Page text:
In these striking opening lines from the novel, Tony appears in unbroken narrative prose as a broken man, alienated from his self, at once without feeling (‘I felt nothing’; ‘I didn’t want to touch’), but paradoxically overcome by feeling: ‘I held him he was cold all I had was a thin coat but I wrapped it around him I hugged him to me and thought if only he would cough and struggle like the end of any good book everything would be alright his head was soaked with my tears how old was he why did he die alone down here in this stinking place did the trains get you child’. As Tony and child cry into each other, they leak into one another, becoming one. Tony’s identification and merger with his childhood self serves to embody the protagonist’s broader preoccupation with a past that both consumes and actively pursues him in the form of the spectral figure, Agatha, otherwise known as the Soul Snatcher. He contacts his childhood friend Mikey in a desperate attempt to recollect a personal history that will either redeem or (re)claim him.
The kind of formal experimentation that marks the opening of Orange Laughter also helps to explain Ross’s notable success with the short story form, a genre that demands sensitivity to the shape of narrative. In short stories like ‘Contract’ we are exposed to the sex-starved interior monologue of Theron, a young Jamaican man in the United States. The pornography of Theron’s sexual fantasy is punctured by the reader’s growing awareness that our narrator is in fact in a coma, dying, or dead, as his parents grieve over his lifeless body. As he drifts heavenward, Theron experiences his own petit morte in a brief moment of ecstasy in a Brooklyn apartment:
'I’m not a virgin anymore, fuck me, then I ran out of words, bright light in my head, and the smell of sweat and the smell of being somebody, and just as I broke into pieces inside Rose, I broke into pieces for real, all up in the air, part of the air, peaceful, free, bare, nothing. I’m not a virgin anymore, fuck me, then I ran out of words, bright light in my head, and the smell of sweat and the smell of being somebody, and just as I broke into pieces inside Rose, I broke into pieces for real, all up in the air, part of the air, peaceful, free, bare, nothing.'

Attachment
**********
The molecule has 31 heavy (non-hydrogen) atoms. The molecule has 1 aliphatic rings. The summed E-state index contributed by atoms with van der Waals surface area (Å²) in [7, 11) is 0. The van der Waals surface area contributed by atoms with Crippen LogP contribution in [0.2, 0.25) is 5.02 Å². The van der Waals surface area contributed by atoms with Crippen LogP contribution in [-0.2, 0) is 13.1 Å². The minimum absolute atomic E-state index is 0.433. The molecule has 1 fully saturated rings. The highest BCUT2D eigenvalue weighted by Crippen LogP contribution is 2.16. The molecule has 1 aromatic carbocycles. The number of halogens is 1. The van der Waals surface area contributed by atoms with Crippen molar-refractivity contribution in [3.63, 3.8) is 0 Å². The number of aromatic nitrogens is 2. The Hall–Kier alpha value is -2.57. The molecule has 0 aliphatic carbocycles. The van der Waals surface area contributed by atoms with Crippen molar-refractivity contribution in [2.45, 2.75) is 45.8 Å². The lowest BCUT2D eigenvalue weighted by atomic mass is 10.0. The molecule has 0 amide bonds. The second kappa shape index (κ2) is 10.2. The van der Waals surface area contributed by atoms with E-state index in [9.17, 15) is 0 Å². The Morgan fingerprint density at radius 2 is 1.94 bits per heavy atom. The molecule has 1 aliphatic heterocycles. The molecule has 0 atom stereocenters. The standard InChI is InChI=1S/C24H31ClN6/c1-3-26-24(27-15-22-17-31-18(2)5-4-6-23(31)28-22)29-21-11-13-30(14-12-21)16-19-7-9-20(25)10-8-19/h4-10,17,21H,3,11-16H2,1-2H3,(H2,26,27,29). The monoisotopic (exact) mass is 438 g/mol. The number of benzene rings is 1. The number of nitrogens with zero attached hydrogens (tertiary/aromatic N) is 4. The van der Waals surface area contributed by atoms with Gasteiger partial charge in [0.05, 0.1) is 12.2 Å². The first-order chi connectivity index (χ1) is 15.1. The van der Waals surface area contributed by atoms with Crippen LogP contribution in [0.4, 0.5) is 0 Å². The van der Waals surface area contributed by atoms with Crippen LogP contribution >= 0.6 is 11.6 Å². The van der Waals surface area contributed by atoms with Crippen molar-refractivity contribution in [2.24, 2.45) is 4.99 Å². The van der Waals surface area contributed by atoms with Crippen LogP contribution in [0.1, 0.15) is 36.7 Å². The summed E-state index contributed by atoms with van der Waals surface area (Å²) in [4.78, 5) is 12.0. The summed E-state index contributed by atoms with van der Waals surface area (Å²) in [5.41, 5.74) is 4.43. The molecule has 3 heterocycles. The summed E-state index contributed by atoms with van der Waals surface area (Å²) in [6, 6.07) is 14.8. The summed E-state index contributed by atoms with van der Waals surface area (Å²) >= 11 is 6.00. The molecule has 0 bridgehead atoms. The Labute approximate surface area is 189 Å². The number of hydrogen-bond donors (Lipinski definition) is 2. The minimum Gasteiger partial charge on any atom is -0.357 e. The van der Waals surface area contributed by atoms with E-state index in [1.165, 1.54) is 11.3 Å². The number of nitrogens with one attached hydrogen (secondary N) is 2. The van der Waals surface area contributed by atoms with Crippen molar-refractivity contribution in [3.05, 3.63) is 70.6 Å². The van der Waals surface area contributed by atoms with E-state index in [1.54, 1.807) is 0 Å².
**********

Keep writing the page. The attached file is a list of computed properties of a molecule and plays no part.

As with Orange Laughter, the self seems at its most singular when it falls apart. But pleasure-seeking hedonism amounts to more than the content of Ross’s fiction. As experimental short stories like ‘Contract’ suggest, it also accounts for her interest in the condensed brevity of the short story form:
'I find the short story form immensely rewarding. I often refer to it as a glug of vodka: down the hatch in one swig. But the brevity of the form isn’t the only reason I love shorts. Simply put, I can always manage to write a short story before I get scared. While I am in my soul, a novelist, the long form is often a frightening experience. But I’m not scared of my shorts ...'
The use of brevity as a positive fictional force is what characterizes all of Ross’s short fiction to date, from early tales such as ‘Phone Call to a Rape Centre’ to more recent pieces such as ‘Mudman’. It is perhaps unsurprising then to discover that, in interview, Ross has said the best advice she ever received was that ‘It takes five minutes to change the world’.
Dr James Procter, 2010